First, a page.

F-35A plays role for first time in USAFWS Integration Phase

  • Published
  • By Maj. Tyson K. Wetzel
  • U.S. Air Force Weapons School
The F-35A Lightning II achieved another major milestone during the recent capstone large-force employment event, known as the (U.S. Air Force) Weapons School Integration (WSINT) Phase.

Assigned to the 16th Weapons Squadron, two F-35As executed a wide range of missions from June 8 to 24, 2015 -- the first time an F-35 has participated in a WSINT phase.

Although the F-35A is still at least a year away from reaching initial operational capability--and the first F-35A Weapons Instructor Course is not scheduled to start until January 2018--the F-35A was flown in the recent Class 15A WSINT to allow students to leverage the unique capabilities of the aircraft.

Pilots, maintainers and intelligence professionals from the 16th WPS and the 422nd Test and Evaluation Squadron ensured the Lightning IIs were ready to fulfill a multitude of roles, including counter-air, suppression of enemy air defenses and air interdiction.

The 16 WPS, F-35As also participated in two of the largest and most complex missions: advanced SEAD and offensive counter-air. Both of these missions are set against a "near-peer" adversary, which challenges the students with an antiaccess/area denial problem or A2/AD. As part of its assigned roles for these missions, the F-35A was tasked with locating adversary surface-to-air missile radars and suppressing those radars via its advanced electronic warfare capabilities or destroying the radars via internally carried bombs.

Recently, A2/AD missions have increasingly relied on the F-22 to perform various roles, often saturating the F-22 pilots with tasks, potentially hampering mission execution.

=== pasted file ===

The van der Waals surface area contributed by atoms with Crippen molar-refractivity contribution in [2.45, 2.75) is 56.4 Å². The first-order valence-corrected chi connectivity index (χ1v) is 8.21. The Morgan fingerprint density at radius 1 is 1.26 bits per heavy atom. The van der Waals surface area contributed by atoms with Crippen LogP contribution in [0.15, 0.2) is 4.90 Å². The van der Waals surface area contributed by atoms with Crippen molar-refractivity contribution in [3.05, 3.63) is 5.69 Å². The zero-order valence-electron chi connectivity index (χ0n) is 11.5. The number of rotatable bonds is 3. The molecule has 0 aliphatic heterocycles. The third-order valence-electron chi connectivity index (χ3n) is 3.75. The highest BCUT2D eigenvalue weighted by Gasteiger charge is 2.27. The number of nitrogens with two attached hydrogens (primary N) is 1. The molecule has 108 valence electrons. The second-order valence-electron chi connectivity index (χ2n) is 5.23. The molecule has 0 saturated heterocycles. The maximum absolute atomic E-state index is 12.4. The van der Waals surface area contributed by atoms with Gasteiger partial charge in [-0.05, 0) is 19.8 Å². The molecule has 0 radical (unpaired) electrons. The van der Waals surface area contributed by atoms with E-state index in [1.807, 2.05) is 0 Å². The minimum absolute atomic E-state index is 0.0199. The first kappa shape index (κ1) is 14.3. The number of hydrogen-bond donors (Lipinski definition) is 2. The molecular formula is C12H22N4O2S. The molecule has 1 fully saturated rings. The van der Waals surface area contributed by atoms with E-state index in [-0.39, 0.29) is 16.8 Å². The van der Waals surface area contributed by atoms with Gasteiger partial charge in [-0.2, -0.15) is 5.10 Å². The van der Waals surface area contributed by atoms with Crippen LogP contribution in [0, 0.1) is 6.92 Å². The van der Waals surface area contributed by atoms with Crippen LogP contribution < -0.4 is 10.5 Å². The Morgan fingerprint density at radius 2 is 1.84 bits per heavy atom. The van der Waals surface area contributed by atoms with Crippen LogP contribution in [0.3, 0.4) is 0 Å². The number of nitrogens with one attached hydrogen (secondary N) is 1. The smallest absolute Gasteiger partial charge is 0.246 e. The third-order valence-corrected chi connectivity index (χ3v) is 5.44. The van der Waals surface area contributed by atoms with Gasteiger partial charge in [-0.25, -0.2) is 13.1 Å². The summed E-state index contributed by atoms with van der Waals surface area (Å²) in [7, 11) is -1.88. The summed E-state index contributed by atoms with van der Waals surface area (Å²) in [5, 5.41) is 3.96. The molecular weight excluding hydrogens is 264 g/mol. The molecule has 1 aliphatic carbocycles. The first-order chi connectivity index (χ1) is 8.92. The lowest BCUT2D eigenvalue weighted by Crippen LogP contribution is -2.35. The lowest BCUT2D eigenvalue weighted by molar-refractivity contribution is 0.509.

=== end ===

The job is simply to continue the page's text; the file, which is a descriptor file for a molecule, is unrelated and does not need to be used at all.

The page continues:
In Class 15A's WSINT, the F-35As reduced some of the mission workload for the F-22As, allowing them to focus on the robust air-to-air presentation from the 64th Aggressor Squadron, which was augmented by the 79th Fighter Squadron from Shaw Air Force Base.

Although many of the F-35A's sensors, mission software and sensor fusion capabilities have not reached maturity, the USAFWS students leveraged the capabilities, making the entire force package more lethal and more survivable.

USAFWS expects to continue using the F-35A in future WSINT phases, in ever-expanding numbers and in more diverse employment roles. As the F-35A makes steady progress toward initial operational capability declaration (IOC) -- and eventually the standup of the F-35 WIC -- participation in WSINT and other USAFWS syllabus events will contribute greatly toward the maturation of the aircraft and its capabilities. In addition, future Weapons Officers will learn to maximize the aircraft's lethality as part of a large-force package.